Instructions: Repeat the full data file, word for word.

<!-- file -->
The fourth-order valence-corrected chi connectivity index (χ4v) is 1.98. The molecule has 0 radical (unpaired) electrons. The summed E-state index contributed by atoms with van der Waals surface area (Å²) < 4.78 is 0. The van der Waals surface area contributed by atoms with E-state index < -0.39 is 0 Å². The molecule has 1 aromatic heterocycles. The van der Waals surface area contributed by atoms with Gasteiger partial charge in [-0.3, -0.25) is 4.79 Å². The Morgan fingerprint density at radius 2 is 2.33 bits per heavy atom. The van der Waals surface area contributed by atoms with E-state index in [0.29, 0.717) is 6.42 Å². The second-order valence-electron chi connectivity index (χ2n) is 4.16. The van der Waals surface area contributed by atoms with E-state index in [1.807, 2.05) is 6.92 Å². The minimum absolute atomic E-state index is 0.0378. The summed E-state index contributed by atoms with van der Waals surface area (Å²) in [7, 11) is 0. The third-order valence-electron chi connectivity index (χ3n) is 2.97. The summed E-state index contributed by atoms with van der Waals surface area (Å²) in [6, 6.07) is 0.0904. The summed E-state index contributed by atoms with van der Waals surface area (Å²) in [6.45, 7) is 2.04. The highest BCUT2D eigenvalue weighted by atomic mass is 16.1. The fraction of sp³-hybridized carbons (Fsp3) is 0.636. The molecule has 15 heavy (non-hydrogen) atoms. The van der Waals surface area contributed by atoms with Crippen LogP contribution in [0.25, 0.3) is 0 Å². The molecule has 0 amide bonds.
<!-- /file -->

The fourth-order valence-corrected chi connectivity index (χ4v) is 1.98. The molecule has 0 radical (unpaired) electrons. The summed E-state index contributed by atoms with van der Waals surface area (Å²) < 4.78 is 0. The van der Waals surface area contributed by atoms with E-state index < -0.39 is 0 Å². The molecule has 1 aromatic heterocycles. The van der Waals surface area contributed by atoms with Gasteiger partial charge in [-0.3, -0.25) is 4.79 Å². The Morgan fingerprint density at radius 2 is 2.33 bits per heavy atom. The van der Waals surface area contributed by atoms with E-state index in [0.29, 0.717) is 6.42 Å². The second-order valence-electron chi connectivity index (χ2n) is 4.16. The van der Waals surface area contributed by atoms with E-state index in [1.807, 2.05) is 6.92 Å². The minimum absolute atomic E-state index is 0.0378. The summed E-state index contributed by atoms with van der Waals surface area (Å²) in [7, 11) is 0. The third-order valence-electron chi connectivity index (χ3n) is 2.97. The summed E-state index contributed by atoms with van der Waals surface area (Å²) in [6, 6.07) is 0.0904. The summed E-state index contributed by atoms with van der Waals surface area (Å²) in [6.45, 7) is 2.04. The highest BCUT2D eigenvalue weighted by atomic mass is 16.1. The fraction of sp³-hybridized carbons (Fsp3) is 0.636. The molecule has 15 heavy (non-hydrogen) atoms. The van der Waals surface area contributed by atoms with Crippen LogP contribution in [0.25, 0.3) is 0 Å². The molecule has 0 amide bonds.